Michael Dean, founder of Pool Research says 'Vinyl windows have been around for over 50 years because they're cost-effective, easy to manufacture, and you don't need to paint them; however, they're not as durable and not as visually appealing. Vinyl installation is usually fairly cheap, only about $750, which is why most people chose them. You also don't need to paint them, but if you want to paint them, it's not recommended since they don't hold paint well. They're not as durable as fiberglass and are more likely to fracture.'

Donovan adds, 'If you’re concerned about heating & cooling costs, vinyl windows can be appealing as they are constructed with hollow cavities, these cavities can they be filled with insulation. They also never need to be re-painted or touched up, however this can be both a pro or a con depending on what way you view it, pro if you are happy with the colour you selected day one, con if you are the type of homeowner who tends to re-paint the property.'

Fiberglass windows pros and cons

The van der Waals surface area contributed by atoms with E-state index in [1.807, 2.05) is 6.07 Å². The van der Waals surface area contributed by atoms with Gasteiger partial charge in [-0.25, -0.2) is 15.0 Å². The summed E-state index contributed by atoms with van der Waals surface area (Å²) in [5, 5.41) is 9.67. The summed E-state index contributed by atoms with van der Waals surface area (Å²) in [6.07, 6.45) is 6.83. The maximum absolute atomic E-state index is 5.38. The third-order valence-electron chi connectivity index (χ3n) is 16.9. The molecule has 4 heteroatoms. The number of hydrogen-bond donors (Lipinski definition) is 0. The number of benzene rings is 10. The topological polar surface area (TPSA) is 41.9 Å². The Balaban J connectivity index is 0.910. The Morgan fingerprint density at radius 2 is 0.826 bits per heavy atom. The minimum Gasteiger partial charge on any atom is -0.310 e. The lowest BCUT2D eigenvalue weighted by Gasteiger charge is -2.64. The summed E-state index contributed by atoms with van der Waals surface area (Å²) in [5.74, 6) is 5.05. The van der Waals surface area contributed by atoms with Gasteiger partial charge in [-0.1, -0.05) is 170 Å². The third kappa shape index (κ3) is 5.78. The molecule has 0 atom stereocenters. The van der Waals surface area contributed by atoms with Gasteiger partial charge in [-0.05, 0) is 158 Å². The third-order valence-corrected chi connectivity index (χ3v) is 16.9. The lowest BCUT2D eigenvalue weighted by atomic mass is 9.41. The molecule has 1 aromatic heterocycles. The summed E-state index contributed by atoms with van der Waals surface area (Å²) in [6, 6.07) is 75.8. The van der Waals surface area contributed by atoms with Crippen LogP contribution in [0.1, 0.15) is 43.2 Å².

(Image credit: Window Genie)

Fibreglass windows: pros and cons

Fibreglass came into the spotlight a little more in the 2000s as vinyl's more resilient and often better looking rival. Dean says 'Fiberglass is durable, visually appealing, and comes in a wide variety of colors, but it's expensive and difficult to put in yourself. Fiberglass is made by using glass and insulation pieces and infusing them with resin, making them extremely hardy. Fiberglass has become more popular because it's available in a wide variety of colors, and it fits in easily to any decor. However, it's usually expensive, and the cost of installation only increases that price, costing as much as $1,500. You need to know exact measurements, and many professionals have techniques to put it in that many homeowners simply don't have.'

Vinyl vs. fiberglass windows – cost

It's clear that in terms of costs, fiberglass is the more expensive option compared to vinyl. But, you will be paying for better quality usually.

Adam Graham from Fixr.com says, 'In general, fiberglass windows cost more than vinyl. The cost range on average for vinyl windows is $100 - $4,500, whereas the range of types of windows made of fiberglass carry a higher average cost of $200 - $2,500.' Says Graham.

So it depends on the job, if you're replacing just one window that's in a low visibility part of your home – that's perhaps rented – (ie. looks/durability may not be so important) vinyl might be for you. Whereas if you're investing in new windows for a complete reno, fiberglass will be more pricey in the first instance but then perhaps  worth it in the long-run if it's your forever home. Neely adds, 'We priced upgrading a home's vinyl window package to fiberglass and the costs came in over 40% higher!.'

Fiberglass window open

(Image credit: Window Genie)

Vinyl vs. fiberglass windows – looks